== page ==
Like its little brother, the Vixen Optics VMC200L, the VMC260L (MSRP: $4,899) utilizes the field Maksutov-Cassegrainian design that employs a small sub-diameter correcting lens to cancel aberrations from the spherical primary mirror. The advantages are light weight and faster cool-down times, and no problems with a large front meniscus serving as a magnet for dew.
The telescope weighs in at a mere 22 pounds (10 kg) with a compact length of only 20 inches (51 cm). With a clear aperture of 260mm (10.24”), the instrument operates at f/11.5 and efl of 3000mm. An available focal reducer provides an f/7.1 system for imagers.
Focus is achieved by a moving-primary spindle similar to that found on Schmidt-Cass scopes. There is a small amount of image shift, so I added a FeatherTouch dual-speed focuser to provide additional precision.
Optically, the telescope is excellent. Once cooled to ambient temperature, the scope generates pinpoint stars against a dark sky background. Some owners have reported difficulty in collimation, but I found that a gentle adjustment of the secondary mirror locked the telescope into perfect alignment that has not changed despite numerous trips to outreach events.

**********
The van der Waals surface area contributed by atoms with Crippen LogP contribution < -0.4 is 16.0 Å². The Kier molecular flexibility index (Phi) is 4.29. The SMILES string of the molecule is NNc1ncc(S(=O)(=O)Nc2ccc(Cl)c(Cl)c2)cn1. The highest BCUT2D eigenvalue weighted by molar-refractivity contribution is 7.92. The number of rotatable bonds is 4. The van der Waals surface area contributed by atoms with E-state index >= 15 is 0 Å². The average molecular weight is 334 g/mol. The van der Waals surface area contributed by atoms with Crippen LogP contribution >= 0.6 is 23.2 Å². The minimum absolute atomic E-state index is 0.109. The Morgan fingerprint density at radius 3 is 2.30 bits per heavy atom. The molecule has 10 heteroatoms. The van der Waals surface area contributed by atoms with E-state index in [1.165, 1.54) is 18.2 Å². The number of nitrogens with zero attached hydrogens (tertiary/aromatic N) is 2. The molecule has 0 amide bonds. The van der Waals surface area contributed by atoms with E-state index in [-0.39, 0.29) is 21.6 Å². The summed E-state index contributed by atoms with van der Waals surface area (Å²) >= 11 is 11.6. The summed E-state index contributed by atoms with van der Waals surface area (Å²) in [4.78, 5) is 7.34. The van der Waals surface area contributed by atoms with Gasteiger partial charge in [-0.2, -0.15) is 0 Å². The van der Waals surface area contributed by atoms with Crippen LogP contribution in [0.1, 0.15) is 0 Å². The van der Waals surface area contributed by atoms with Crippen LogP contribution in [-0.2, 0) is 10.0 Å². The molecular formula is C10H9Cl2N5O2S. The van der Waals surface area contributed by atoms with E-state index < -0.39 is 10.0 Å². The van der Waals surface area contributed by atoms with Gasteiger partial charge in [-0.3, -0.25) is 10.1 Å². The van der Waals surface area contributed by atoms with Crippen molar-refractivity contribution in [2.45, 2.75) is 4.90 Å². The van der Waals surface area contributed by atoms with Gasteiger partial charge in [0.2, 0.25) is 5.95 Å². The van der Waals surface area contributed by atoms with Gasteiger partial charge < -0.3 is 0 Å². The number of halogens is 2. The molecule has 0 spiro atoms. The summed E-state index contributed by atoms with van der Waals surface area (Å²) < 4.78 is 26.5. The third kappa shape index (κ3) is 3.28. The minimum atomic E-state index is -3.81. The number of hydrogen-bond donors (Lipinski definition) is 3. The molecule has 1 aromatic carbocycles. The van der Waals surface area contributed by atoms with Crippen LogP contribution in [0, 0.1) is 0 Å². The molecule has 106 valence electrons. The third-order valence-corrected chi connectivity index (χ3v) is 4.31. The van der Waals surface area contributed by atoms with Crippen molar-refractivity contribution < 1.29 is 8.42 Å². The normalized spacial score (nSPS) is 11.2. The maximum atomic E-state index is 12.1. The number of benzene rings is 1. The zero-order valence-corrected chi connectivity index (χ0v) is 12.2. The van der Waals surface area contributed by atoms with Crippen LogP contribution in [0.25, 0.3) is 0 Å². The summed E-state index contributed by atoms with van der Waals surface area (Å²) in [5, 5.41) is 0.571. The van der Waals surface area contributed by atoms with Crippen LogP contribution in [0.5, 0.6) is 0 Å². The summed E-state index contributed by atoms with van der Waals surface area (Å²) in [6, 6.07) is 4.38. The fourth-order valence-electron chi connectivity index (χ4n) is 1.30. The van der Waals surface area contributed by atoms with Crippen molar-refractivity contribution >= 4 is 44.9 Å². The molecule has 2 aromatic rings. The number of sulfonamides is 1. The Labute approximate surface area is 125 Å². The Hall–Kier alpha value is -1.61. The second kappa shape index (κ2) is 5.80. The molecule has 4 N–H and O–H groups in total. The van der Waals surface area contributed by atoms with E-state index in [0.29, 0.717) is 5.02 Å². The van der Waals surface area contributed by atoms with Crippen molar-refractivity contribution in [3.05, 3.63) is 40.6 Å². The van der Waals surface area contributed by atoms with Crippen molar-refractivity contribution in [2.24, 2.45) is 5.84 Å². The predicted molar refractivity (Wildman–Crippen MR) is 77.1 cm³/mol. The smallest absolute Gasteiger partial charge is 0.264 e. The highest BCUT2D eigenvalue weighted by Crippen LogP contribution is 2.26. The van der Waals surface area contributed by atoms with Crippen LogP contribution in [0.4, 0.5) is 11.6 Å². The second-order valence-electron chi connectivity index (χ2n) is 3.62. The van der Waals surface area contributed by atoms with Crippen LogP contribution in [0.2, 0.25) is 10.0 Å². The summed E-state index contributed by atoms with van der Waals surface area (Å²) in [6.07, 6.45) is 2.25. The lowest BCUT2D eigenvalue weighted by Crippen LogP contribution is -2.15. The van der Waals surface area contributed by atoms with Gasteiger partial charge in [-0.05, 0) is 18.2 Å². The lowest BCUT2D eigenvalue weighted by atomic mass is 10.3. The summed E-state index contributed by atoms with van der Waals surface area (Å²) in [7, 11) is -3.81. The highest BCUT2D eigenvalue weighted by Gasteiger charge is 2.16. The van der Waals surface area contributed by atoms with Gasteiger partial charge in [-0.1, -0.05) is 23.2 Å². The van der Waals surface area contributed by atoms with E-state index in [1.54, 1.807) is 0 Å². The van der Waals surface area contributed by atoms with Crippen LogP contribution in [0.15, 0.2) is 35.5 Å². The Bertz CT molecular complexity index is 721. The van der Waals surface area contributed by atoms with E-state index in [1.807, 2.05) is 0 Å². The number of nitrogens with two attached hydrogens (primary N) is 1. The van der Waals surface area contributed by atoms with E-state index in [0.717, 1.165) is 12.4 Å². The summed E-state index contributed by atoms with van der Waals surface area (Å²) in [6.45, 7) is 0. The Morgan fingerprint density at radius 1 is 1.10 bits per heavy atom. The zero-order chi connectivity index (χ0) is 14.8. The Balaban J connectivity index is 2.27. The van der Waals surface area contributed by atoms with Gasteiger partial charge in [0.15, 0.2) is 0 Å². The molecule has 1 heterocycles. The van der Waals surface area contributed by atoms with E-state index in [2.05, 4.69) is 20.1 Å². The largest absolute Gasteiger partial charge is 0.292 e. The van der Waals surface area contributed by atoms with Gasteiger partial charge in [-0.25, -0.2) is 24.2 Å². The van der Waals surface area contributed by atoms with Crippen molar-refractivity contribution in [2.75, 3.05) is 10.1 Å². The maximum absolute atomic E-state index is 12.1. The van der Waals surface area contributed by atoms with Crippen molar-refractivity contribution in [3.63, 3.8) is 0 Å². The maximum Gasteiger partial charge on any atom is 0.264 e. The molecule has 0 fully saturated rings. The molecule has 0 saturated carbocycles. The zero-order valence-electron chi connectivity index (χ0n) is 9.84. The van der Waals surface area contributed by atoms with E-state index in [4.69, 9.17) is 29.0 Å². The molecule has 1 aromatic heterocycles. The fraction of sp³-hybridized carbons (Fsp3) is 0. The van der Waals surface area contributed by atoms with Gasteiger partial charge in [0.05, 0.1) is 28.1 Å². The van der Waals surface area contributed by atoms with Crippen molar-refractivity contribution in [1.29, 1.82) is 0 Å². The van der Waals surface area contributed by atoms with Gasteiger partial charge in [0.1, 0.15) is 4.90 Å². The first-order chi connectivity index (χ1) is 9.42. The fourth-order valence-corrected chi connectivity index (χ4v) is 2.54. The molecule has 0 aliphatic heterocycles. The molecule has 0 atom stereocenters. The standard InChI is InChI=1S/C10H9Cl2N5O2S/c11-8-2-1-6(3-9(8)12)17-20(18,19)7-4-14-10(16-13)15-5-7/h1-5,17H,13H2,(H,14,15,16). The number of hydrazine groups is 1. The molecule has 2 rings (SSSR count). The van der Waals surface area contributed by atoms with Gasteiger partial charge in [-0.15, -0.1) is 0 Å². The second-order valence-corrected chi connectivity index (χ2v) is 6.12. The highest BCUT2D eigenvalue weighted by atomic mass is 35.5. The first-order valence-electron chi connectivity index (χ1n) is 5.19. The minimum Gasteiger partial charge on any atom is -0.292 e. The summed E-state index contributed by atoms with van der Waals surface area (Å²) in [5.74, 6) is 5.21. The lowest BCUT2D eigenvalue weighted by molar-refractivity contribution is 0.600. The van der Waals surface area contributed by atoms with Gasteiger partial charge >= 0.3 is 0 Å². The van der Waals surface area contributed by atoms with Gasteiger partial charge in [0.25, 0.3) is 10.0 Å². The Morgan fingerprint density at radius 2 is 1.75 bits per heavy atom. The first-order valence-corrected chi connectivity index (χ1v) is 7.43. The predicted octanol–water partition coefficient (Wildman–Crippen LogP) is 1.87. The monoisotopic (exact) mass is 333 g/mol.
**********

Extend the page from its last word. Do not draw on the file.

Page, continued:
Lunar and planetary views are impressive. The moon’s surface shows stark contrast and fine resolution without a hint of false color. Saturn displays the Cassini Division with absolute clarity, and reveals the Crepe Ring and low-contrast belt detail as well as a number of the planet’s inner moons. At a public observing event, several uninitiated observers pronounced the view as equal to that of a fine C-14 with just a tad less brightness.
Similarly, Jupiter serves up a wealth of fine belt detail when seeing conditions permit.
Because of the high-reflectivity dielectric mirrors, the scope is an excellent deep-sky performer that resolves brighter globular clusters to the core and provides fine images of planetary and diffuse nebulae and compact open clusters. Field-of-view, however, is limited by the long focal length.
On balance, the VMC260L is a worthy alternative to Schmidt-Cassegrainian telescopes in the 10- to 14-inch aperture range.
The good: Excellent optical quality, light weight
The bad: Expensive, spider diffraction spikes on bright objects